Key GOP lawmaker backs Medicaid expansion in Virginia
RICHMOND, Va. (AP) — A powerful Republican lawmaker has publicly endorsed expanding Medicaid in Virginia after years of opposition, boosting the chances the Old Dominion will join 32 other states in expanding the program for the poor under President Barack Obama’s health care law.
Del. Terry Kilgore, whose district in Virginia’s southwest coal country voted overwhelmingly for Republican President Donald Trump, said Thursday that he’s now in favor of Medicaid expansion with some conditions, like work requirements and small copays.
Kilgore said his change of heart was due partly to President Donald Trump’s embrace of work requirements for low-income people on Medicaid.
The Trump administration recently announced that it will approve state proposals requiring “able-bodied adults” to work, study, or perform some kind of service. The move has helped prompt lawmakers in other conservative states to resurrect expansion plans and has already been approved in Kentucky.
“I’m not that far out on a limb. We have to step up, we can’t be the party of ‘no.’” said Kilgore, who is Southwest Virginia’s most powerful GOP lawmaker. He said at least 15 Republican House delegates will likely vote with him on the issue.
Del. Will Morefield, another Republican from Southwest Virginia, said he’s not ready to endorse any form of Medicaid expansion just yet but is much more receptive than in the past.
“I represent one of the poorest areas of Virginia, the reality is we’ve got to find some alternative,” Morefield said. “Things are not getting better.”
He noted that a bipartisan group of local leaders in Tazewell County in Southwest Virginia passed a resolution earlier this month in support of state legislation to “extend Medicaid coverage.”
Medicaid is a federal-state collaboration originally meant for poor families and severely disabled people. Over the years, it’s grown to become the largest government health insurance program, now covering 1 in 5 people nationally.
In Virginia, expansion could mean health care coverage for 300,000 low-income adults and about $2 billion a year in federal funds.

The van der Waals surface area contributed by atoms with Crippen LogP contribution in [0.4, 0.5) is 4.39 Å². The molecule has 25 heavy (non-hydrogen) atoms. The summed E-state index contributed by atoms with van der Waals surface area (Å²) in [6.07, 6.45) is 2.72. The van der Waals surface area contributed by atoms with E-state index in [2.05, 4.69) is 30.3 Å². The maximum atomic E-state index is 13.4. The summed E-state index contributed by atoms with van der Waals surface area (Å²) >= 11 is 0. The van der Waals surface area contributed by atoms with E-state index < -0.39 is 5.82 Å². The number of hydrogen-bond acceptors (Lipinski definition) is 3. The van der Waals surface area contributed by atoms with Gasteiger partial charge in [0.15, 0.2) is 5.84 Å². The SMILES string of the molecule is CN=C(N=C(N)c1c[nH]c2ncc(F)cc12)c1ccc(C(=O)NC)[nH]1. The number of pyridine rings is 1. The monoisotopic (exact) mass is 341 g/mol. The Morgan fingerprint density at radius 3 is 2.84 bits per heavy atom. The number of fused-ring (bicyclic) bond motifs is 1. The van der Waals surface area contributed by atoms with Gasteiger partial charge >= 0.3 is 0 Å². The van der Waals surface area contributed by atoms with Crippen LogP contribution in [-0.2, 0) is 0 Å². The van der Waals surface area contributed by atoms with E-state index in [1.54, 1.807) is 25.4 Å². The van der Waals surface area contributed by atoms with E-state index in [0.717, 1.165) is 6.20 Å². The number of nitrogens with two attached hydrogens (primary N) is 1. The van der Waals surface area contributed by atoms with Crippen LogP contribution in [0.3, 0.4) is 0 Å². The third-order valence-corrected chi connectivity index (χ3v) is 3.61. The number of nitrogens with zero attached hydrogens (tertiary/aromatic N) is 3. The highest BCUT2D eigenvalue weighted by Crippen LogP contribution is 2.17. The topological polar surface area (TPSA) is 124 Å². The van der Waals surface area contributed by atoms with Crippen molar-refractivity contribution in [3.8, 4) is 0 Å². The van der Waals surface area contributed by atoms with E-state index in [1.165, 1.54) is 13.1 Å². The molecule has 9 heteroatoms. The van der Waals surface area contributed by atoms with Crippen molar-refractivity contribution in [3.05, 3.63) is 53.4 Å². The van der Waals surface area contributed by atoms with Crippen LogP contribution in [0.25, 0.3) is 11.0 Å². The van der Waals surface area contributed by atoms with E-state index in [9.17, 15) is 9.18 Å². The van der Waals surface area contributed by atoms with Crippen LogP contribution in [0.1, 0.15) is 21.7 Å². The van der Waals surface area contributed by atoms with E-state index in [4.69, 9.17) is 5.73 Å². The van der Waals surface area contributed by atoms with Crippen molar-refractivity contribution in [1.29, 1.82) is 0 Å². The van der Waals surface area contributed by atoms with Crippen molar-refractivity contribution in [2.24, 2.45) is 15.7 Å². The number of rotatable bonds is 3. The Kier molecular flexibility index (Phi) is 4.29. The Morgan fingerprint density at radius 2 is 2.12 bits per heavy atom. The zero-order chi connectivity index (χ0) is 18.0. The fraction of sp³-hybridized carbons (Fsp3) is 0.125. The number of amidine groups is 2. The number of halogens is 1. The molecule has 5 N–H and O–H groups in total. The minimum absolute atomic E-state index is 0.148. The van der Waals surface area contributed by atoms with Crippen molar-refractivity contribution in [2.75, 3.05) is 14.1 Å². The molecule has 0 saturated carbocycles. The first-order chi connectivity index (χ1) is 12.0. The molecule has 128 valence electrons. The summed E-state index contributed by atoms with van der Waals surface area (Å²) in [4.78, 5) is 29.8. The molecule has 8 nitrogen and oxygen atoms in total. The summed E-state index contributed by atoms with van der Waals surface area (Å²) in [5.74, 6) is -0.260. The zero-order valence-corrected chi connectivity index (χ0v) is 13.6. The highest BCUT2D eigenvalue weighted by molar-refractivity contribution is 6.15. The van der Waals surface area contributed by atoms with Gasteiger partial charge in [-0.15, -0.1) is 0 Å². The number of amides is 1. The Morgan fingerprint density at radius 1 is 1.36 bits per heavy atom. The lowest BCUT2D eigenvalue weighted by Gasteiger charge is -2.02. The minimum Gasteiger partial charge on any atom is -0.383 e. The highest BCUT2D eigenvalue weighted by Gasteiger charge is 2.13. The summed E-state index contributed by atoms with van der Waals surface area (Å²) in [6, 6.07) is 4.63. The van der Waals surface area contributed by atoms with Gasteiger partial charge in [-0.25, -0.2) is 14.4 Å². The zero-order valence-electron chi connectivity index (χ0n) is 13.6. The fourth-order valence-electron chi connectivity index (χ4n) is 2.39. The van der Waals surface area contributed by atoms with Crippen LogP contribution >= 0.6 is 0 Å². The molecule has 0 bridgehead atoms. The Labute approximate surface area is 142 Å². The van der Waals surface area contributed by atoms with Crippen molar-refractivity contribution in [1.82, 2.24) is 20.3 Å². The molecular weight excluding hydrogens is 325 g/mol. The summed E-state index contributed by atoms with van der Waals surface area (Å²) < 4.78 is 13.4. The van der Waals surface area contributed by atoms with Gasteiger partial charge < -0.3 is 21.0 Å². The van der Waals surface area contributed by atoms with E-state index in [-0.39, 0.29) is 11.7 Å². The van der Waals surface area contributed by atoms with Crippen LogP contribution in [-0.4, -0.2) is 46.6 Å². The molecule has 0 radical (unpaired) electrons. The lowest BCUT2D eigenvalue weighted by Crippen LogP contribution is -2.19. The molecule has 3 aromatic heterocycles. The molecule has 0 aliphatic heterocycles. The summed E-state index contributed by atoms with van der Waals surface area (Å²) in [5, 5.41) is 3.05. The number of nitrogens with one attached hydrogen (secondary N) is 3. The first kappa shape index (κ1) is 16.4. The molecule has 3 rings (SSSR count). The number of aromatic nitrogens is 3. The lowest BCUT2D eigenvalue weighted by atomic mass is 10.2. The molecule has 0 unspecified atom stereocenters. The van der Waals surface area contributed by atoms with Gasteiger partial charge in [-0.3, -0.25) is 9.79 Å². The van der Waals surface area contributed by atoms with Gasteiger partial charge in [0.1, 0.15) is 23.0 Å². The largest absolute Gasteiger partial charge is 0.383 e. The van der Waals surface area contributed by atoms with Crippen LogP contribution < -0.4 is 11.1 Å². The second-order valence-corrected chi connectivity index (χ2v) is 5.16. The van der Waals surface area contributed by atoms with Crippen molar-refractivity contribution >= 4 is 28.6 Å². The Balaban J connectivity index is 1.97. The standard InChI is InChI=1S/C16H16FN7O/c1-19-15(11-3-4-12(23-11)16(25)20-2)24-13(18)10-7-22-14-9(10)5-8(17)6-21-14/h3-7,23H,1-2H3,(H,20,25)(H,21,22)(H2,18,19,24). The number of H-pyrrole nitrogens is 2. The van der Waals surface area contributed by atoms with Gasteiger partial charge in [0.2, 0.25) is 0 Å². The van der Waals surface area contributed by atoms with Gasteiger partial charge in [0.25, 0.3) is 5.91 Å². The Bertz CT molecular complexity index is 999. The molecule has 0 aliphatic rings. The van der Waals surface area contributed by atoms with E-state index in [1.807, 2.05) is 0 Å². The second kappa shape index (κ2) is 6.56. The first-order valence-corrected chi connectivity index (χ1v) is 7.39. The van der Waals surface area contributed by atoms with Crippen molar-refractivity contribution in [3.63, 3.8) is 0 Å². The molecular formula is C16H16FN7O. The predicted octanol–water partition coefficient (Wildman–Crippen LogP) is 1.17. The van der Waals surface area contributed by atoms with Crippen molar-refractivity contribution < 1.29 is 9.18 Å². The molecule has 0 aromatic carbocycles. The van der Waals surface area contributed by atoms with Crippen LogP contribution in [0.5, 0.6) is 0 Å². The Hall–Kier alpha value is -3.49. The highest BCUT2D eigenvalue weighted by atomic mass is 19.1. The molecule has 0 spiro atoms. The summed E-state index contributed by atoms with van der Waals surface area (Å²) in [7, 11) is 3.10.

Kilgore’s public announcement, first made in an op-ed in the Roanoke Times and in an interview on the John Fredericks Show, is the most telling signal to date that the GOP-controlled General Assembly is on track to pass a form of Medicaid expansion this year.
Some key GOP lawmakers, like House Speaker Kirk Cox, have softened their opposition to Medicaid expansion while not directly endorsing it. Cox has said he’s had several productive meetings with Democratic Gov. Ralph Northam on the issue.
Northam, a pediatric neurologist, has made Medicaid expansion a top priority of his new administration.
But passage is still far from assured. Blocking Medicaid expansion has been an article of faith for many Republicans, who have argued that its long-term costs were unsustainable.
Many GOP lawmakers reacted coolly to Kilgore’s announcement.
“I’m not in favor of Medicaid expansion and that does not change one iota for me,” Senate Republican Caucus Chairman Ryan McDougle said.
“Right now, I haven’t seen anything that would make me anything but a ‘no.’” said Sen. Ben Chafin, a Southwest Virginia GOP lawmaker close to Kilgore.
Both chambers are set to release their proposed state budgets Sunday, which could offer clues about the debate’s direction. Most political watchers expect that if a deal is reached, it won’t be until near the end of this year’s legislation session in March.